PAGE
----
Darrell Brown, a former Little Rock lawyer, has died. He is most famous, probably, as a walk-on Razorback football player in 1965. That made him the first black Razorback, a rough experience memorably recounted in this 2011 article on Yahoo Sports.
He was recognized at a Razorback football game in 2011 for his trailblazing. He was one of only 12 blacks on the UA campus as a student that fall. His experience then, and in law school, was no picnic and became a chapter in a larger story sometimes told about racism at the UA.
I heard about Brown’s death from local lawyers; it was also reported on-line by Yahoo’s Dan Wentzel, who’d written about Brown before. Wentzel thinks Brown may have been the first black collegiate football player in the South Wentzel wrote:
Darrell faced relentless opposition within the program, mostly from a coaching staff that knew better than to ban him but did everything they could to run him off. He was literally used as a tackling dummy on kickoff drills. No matter what they threw at him, he refused to quit and gutted it out to play on the JV.
An injury ended his playing days but not his impact on America. He graduated from UA, then its law school. He became a pioneering attorney in Little Rock, a civil rights leader and a tremendous father and community inspiration across the state.
In 2011, Arkansas honored him as a trailblazer at halftime of a Razorbacks game.
I was fortunate enough to meet Darrell through my friend Rus Bradburd, the great author. I wrote about Darrell in 2011.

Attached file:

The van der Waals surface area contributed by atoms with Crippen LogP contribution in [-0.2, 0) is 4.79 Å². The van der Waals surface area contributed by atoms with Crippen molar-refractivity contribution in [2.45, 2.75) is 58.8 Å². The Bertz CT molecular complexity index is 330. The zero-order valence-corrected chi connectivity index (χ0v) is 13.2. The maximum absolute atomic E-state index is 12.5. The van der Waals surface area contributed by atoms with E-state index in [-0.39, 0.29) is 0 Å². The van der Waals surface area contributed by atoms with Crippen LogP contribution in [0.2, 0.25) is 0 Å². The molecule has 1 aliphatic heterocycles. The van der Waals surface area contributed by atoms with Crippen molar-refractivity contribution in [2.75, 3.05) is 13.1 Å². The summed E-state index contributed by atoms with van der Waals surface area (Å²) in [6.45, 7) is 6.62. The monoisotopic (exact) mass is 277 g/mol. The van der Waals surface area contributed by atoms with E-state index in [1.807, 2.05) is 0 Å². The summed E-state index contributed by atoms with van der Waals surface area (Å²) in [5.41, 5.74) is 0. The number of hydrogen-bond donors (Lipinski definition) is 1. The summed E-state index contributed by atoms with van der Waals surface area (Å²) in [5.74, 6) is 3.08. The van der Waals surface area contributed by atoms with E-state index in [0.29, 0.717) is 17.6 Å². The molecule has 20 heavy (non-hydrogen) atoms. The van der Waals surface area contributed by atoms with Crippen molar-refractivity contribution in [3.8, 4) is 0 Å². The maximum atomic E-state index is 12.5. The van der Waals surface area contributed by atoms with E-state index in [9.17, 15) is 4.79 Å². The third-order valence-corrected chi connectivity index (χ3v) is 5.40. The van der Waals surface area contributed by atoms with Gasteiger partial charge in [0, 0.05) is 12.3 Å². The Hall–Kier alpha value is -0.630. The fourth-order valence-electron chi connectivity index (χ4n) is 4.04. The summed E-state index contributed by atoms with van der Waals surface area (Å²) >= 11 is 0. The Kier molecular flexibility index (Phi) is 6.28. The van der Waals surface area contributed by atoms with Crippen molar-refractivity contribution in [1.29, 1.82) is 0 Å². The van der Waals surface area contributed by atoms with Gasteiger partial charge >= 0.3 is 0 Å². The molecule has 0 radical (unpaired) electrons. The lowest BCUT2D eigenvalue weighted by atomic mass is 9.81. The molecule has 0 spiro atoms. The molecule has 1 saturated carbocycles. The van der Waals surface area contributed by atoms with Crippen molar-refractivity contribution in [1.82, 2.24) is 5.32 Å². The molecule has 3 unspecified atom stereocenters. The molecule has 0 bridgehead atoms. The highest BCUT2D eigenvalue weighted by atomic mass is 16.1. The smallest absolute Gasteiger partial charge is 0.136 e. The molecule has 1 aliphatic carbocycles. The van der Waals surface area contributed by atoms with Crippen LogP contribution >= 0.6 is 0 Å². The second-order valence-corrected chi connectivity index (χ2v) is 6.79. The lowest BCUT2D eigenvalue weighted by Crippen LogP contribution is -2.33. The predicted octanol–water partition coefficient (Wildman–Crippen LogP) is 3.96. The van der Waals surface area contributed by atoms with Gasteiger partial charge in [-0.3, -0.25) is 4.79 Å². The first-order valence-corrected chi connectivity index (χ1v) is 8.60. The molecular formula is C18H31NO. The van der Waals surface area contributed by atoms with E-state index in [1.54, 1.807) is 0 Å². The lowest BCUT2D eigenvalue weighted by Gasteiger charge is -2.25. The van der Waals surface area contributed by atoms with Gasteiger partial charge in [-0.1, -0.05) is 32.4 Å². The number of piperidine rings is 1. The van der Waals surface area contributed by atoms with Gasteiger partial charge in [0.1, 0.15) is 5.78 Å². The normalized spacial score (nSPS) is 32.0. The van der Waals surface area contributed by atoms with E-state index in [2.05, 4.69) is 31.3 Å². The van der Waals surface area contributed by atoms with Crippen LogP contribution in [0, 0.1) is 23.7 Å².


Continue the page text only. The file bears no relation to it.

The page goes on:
I doubt I ever have or ever will meet a man tougher than Darrell Brown.
What a life lived. What a story he left behind.
Judge Wendell Griffen, among those who told me about Brown’s death, noted that he’d served early in his career as a federal magistrate in the Panama Canal Zone and spent years in private practice in Little Rock. He’d been living in recent years in his hometown of Horatio. Brown was disbarred in 2007. Griffen commented:
Darrell Brown was a wonderful soul, had an excellent mind, and demonstrated more courage than anyone else I ever encountered in all my years as a student (both undergraduate and law) at the University of Arkansas.
The UA took notice of Brown’s death in a news release early in the evening and athletic director Jeff Long sent out a Tweet on it.
FOOTNOTE: Darrell Brown served as a special prosecutor in one of the most notorious criminal investigations ever in Pulaski County, arising out of then-Sheriff Tommy Robinson’s fanciful notions about the slaying of Alice McArthur, wife of a local lawyer.